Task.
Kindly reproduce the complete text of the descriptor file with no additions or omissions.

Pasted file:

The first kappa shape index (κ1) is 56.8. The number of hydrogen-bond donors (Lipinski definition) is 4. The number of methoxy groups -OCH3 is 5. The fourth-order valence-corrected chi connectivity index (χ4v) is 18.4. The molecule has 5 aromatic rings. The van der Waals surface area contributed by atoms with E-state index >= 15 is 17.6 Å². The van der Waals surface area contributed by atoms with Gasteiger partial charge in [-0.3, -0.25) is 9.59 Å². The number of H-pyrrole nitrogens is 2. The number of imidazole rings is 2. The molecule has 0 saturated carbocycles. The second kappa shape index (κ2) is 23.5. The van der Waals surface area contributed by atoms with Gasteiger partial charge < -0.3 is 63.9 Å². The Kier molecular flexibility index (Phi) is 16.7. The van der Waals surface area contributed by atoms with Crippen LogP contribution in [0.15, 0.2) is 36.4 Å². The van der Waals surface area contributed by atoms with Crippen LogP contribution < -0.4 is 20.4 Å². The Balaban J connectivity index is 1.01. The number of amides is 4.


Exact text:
The first kappa shape index (κ1) is 56.8. The number of hydrogen-bond donors (Lipinski definition) is 4. The number of methoxy groups -OCH3 is 5. The fourth-order valence-corrected chi connectivity index (χ4v) is 18.4. The molecule has 5 aromatic rings. The van der Waals surface area contributed by atoms with E-state index >= 15 is 17.6 Å². The van der Waals surface area contributed by atoms with Gasteiger partial charge in [-0.3, -0.25) is 9.59 Å². The number of H-pyrrole nitrogens is 2. The number of imidazole rings is 2. The molecule has 0 saturated carbocycles. The second kappa shape index (κ2) is 23.5. The van der Waals surface area contributed by atoms with Gasteiger partial charge < -0.3 is 63.9 Å². The Kier molecular flexibility index (Phi) is 16.7. The van der Waals surface area contributed by atoms with Crippen LogP contribution in [0.15, 0.2) is 36.4 Å². The van der Waals surface area contributed by atoms with Crippen LogP contribution < -0.4 is 20.4 Å². The Balaban J connectivity index is 1.01. The number of amides is 4.